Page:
Help Glossary

The Danish name is shown in italics after the English name. Use the browser's search function to locate desired terms.


A Additive (additiv)
Chemical agent added to polymers for protective or other reasons. Examples are plasticizers, colour, UV-protectors, fire-protectors, etc.

Amorphous structure (amorf struktur)
Structure that has no order in its molecules. (See also crystalline structure).

Anisotropy (anisotrop)
The tendency of a material to exhibit different properties in response to stresses applied along axes in different directions.
B Biocompatibility (biokompatibilitet)
Capability of a substance or material to be compatible with life (e.g no toxic or poisonous).

Biodegadration (bionedbrydning)
Biodegradation may be defined as the biologically mediated degradation of a material to generate CO2, water and biomass, and leaving no toxic residues.

Brittleness (skørhed)
Property of a material to break in two pieces with little or no gross plastic deformation preceding the separation of the material. Fragility.

C Compounding (compoundering)
Mixing of polymers with additives. Se also additives.

Covalent bond (kovalent binding)
Characterized by electrons shared among two adjacent atoms. This "sharing" prevents the electrons from moving (insulation).
Strong directionality - number of neighbours limited; high strength (slightly less than ionic, 125-300 kcal/mol). (See also ionic bond and metallic bond).

Crystalline structure (krystallinsk struktur)
Structure in which the atoms are arranged in various orderly configurations, called lattices.
The basic repetitive unit of the structure is the unit cell. Cubic unit cells come in three flavours - simple cubic (SC), body-centered cubic (BCC) and face-centered cubic (FCC). Few materials have the hexagonal close packed (HCP) structure. (See also amorphous structure).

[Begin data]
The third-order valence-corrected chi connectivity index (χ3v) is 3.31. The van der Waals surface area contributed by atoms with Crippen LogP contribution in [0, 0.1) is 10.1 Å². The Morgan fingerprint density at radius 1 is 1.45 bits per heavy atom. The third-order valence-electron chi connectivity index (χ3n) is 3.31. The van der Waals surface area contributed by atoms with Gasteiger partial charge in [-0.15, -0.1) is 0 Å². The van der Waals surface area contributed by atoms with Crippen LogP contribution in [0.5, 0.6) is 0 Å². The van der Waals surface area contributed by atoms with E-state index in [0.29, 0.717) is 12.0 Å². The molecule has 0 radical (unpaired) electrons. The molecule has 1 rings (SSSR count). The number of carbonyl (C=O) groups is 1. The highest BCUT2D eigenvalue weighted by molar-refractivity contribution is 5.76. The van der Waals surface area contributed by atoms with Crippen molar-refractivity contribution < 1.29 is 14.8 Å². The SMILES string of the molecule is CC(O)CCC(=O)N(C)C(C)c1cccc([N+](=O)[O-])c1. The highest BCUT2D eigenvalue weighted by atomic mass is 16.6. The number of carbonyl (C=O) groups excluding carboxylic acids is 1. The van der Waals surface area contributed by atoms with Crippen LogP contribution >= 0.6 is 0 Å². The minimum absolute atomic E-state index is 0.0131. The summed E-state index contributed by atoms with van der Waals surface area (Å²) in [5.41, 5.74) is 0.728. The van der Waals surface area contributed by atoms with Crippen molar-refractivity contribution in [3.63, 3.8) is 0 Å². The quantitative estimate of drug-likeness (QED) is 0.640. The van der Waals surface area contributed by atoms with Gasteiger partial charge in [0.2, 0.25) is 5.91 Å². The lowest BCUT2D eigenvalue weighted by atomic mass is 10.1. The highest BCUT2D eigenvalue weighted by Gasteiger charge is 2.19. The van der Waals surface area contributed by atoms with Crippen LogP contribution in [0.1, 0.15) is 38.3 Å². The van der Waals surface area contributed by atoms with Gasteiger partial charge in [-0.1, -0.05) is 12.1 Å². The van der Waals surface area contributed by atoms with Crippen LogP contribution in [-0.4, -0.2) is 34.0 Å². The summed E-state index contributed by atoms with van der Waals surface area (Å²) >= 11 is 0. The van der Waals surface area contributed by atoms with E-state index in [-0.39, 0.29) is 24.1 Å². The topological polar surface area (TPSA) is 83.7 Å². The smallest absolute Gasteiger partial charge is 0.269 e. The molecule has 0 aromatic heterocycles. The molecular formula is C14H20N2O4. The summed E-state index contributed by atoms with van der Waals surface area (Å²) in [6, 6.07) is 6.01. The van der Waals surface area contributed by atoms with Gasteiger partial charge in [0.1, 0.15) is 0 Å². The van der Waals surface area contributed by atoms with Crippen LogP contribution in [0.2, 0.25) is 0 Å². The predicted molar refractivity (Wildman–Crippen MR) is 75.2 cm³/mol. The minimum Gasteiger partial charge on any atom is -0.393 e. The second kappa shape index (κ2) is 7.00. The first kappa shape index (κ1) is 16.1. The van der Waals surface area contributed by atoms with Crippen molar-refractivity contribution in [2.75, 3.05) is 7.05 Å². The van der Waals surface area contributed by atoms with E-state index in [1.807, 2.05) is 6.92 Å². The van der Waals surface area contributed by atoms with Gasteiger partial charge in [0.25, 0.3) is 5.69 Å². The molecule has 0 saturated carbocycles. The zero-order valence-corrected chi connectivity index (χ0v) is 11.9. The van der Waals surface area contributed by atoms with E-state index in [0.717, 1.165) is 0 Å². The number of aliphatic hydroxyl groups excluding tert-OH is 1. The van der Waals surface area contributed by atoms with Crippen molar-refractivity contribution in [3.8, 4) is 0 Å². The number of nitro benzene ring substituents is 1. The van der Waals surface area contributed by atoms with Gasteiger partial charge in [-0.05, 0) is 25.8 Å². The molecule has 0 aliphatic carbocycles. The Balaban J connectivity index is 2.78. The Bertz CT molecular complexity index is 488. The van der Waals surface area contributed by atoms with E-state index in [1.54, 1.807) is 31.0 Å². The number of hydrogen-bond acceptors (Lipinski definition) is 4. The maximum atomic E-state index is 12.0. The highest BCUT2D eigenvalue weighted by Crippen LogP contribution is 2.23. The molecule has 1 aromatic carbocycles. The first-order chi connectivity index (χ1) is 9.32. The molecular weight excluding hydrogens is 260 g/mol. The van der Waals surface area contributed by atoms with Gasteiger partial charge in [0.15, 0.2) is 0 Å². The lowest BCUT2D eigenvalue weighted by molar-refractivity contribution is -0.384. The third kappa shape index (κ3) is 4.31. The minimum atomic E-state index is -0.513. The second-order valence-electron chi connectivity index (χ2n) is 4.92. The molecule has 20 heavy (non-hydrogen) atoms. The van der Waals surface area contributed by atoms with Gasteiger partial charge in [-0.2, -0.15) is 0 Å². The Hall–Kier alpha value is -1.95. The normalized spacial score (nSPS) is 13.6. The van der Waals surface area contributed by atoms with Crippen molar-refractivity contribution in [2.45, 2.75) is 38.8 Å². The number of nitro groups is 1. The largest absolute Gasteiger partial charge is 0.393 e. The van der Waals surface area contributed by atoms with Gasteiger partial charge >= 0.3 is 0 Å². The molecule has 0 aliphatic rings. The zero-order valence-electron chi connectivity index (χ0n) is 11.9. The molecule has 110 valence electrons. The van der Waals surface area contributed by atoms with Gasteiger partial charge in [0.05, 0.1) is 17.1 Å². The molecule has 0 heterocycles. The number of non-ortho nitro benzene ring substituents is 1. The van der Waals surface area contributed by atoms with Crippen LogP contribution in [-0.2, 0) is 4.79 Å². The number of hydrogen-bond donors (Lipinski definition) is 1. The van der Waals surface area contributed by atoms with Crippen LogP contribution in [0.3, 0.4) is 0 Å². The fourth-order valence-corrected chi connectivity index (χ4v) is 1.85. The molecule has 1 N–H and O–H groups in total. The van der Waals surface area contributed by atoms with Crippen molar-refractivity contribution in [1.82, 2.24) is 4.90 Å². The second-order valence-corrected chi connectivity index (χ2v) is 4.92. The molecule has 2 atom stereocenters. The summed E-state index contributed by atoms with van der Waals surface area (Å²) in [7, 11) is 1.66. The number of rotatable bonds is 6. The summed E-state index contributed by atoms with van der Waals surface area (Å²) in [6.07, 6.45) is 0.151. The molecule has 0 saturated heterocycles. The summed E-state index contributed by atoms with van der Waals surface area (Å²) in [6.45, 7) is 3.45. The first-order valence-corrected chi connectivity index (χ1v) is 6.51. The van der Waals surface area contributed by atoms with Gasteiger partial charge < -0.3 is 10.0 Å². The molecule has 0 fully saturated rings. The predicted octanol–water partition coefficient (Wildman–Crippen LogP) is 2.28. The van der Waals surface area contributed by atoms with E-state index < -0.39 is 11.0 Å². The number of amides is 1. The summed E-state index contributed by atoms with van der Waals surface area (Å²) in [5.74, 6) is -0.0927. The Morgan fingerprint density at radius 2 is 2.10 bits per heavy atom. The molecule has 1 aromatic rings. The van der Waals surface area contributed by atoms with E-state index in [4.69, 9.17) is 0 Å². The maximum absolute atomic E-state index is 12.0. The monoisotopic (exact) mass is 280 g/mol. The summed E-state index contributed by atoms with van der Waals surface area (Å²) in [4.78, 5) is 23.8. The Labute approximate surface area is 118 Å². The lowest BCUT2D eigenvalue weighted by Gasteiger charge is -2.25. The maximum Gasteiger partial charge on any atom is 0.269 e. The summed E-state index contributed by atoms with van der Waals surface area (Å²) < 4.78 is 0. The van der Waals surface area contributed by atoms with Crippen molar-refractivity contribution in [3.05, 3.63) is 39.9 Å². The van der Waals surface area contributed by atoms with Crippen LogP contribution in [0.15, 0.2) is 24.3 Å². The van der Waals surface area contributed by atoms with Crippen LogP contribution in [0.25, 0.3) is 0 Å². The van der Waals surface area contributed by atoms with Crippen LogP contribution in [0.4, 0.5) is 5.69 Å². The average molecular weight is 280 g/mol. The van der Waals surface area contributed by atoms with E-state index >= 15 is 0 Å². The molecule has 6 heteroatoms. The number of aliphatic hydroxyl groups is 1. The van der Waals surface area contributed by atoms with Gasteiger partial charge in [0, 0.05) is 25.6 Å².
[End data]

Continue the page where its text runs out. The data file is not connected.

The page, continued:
D Dielectric (dielektrikum)
An insulating medium or substance.

DKK
Danish Kroner is the currency used in Denmark. The amount of 7 DKK is approximately equal to 1 US dollar (Sept. 1997).

Dope (dope)
In electronics, doping a material (usually a semiconductor) means adding an impurity to produce a desired electrical characteristic.

Ductility (strækkelighed)
The extent of plastic deformation that a material undergoes before fracture.
A ductile material is pliable, not brittle, and can be drawn into wire.
E Elasticity (elasticitet)
Property of a material to deform under stress, but return to its original shape when the stress is removed. (See also plasticity).

Electric field (elektrisk felt)
A region of electrical influence.

Electrostriction (-)
The mechanical strain shown by some materials when placed in an electric field.

E-modulus (E-modul)
Modulus of elasticity, measure of rigidity. Is estimated as the relation between a material stress and the according strain. The E-modulus for plastic materials lies between 100 N/mm2 (flexible) and 10,000 N/mm2 (rigid).

Environmental notes (Miljønoter)
For materials, processes and products the environmental notes are intended to supply the reader with the very basic environmental information in relation to toxicity and occupational health hazards. To support a very simple LCA (life cycle assessment) the energy consumption is indicated as the equivalent oil consumption (1 kg of oil equals 45 MJ of energy). NOTE: Energy figures should not be compared between materials, but used for estimating total energy consumption for a product from cradle to grave!
F Fission (spaltning, atomspaltning)
Splitting or dividing a thing into more things, e.g. uranium in a nuclear explosion.